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Voices of the City: Caryn Gootkin




Voices of the City is a weekly feature that spotlights the everyday lives of our citizens, living and working in cities. By asking the same five questions to all our interviewees, we discover not only how our experiences of the city differ, but also what we share. It is a daunting task to try and capture the diverse experiences of our city’s inhabitants, but we feel that it is a worthy, and necessary, endeavor, in order to better understand the present and future of our cities. 
This week, we hear from Cape Town resident, Caryn Gootkin. Gootkin read law at Trinity Hall College, Cambridge and later became an attorney. Gootkin left the legal profession in 2009 and now works as a writer and copy-editor. She writes a regular column for The Media Online and serves on the board of directors of The Big Issue South Africa. 
Journalist, Caryn Gootkin.

Journalist, Caryn Gootkin.

Question: What about Cape Town inspires you the most?

Answer: It has a pulse and rhythm entirely of its own, a (sometimes harmonious) melody made up of the different people, languages, cultures who call this magnificent city home. It energises me while tugging at my heart strings.

QDo you have a secret space or place that you enjoy in the city?

A: There is a beautiful bench on the slopes of Table Mountain, off the road that leads to the cable car. Sitting there far from the buzz of the city gives me an amazing sense of calm and perspective. It’s been too long; I need to go there again.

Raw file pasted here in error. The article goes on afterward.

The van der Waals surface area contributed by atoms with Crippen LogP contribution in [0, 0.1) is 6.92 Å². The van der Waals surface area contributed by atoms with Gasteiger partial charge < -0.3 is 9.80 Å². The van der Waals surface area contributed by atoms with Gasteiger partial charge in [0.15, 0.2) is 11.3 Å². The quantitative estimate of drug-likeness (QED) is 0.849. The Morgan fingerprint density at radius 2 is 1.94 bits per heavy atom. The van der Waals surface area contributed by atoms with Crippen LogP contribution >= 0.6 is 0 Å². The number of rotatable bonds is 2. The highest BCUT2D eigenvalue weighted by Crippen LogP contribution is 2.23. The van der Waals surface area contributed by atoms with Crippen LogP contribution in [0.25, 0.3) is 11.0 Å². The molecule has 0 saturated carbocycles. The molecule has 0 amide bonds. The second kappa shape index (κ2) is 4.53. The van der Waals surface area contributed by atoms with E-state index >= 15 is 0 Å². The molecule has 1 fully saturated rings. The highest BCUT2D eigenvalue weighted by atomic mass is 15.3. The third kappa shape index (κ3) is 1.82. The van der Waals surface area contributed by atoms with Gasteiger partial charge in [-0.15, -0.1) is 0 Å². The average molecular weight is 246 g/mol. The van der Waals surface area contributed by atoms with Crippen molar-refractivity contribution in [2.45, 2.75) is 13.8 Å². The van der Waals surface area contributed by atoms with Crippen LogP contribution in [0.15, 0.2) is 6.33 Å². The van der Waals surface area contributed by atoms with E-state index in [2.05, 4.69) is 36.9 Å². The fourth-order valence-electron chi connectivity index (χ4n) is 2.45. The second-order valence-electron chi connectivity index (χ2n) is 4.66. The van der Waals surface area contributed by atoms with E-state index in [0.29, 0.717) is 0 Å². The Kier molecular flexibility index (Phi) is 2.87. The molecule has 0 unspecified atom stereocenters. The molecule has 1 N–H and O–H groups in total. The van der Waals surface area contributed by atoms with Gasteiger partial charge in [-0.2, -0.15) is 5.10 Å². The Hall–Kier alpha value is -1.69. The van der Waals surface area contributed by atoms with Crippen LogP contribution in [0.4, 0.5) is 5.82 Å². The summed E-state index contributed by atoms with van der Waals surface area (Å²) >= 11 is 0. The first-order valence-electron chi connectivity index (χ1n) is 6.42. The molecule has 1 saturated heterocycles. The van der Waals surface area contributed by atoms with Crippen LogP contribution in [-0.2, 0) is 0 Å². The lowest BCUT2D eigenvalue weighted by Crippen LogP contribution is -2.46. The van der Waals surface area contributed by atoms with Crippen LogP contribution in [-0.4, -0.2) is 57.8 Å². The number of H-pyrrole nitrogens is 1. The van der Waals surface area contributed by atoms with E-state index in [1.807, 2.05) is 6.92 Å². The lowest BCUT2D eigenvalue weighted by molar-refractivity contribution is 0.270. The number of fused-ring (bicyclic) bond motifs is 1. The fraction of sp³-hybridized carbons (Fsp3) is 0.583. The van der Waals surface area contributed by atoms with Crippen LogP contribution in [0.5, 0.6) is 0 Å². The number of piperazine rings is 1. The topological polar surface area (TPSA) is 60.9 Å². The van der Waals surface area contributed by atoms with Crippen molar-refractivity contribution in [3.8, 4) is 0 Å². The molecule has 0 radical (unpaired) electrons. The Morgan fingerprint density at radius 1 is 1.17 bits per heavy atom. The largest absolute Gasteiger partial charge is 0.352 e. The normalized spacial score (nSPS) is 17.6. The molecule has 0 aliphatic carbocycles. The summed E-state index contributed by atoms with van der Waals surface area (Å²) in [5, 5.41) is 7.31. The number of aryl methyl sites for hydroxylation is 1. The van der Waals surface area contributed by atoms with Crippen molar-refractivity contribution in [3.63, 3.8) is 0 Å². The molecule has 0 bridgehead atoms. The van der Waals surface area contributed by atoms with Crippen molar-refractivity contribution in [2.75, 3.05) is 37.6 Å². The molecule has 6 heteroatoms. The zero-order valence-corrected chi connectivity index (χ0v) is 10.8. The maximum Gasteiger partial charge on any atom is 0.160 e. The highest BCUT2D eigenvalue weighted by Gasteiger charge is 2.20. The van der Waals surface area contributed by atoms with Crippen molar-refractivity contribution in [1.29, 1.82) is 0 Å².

Q: What was the last exciting event you attended in the city?

A: The Uthando Benefit Concert at the City Hall – a heady mix of raw talent, energy, passion. The grandeur of the building provided the perfect backdrop to the amazing singers, dancers and performers. There was so much goodwill in that historic room; it left me with so much hope.

Q: What frustrates you about the city?

A: The poverty, the inequity, the suffering, the imbalance… Our city is not yet a city for all. The distances between us, both physical and those imposed by the othering of our minds, are too big. This grates me on so many levels.

Q: You can have dinner with one person living or dead. Who is it and why?

A: My late ouma Daisy who beheaded chickens in her backyard, kept chameleons as pets and always had Wilsons caramels for me. Born in 1899, she lived through the appearance of two Halley’s comets. There is so much I never thought to ask her…

You can follow Caryn on Twitter: @inotherwordscg
Check out our website next week for the next Voices of the City interview.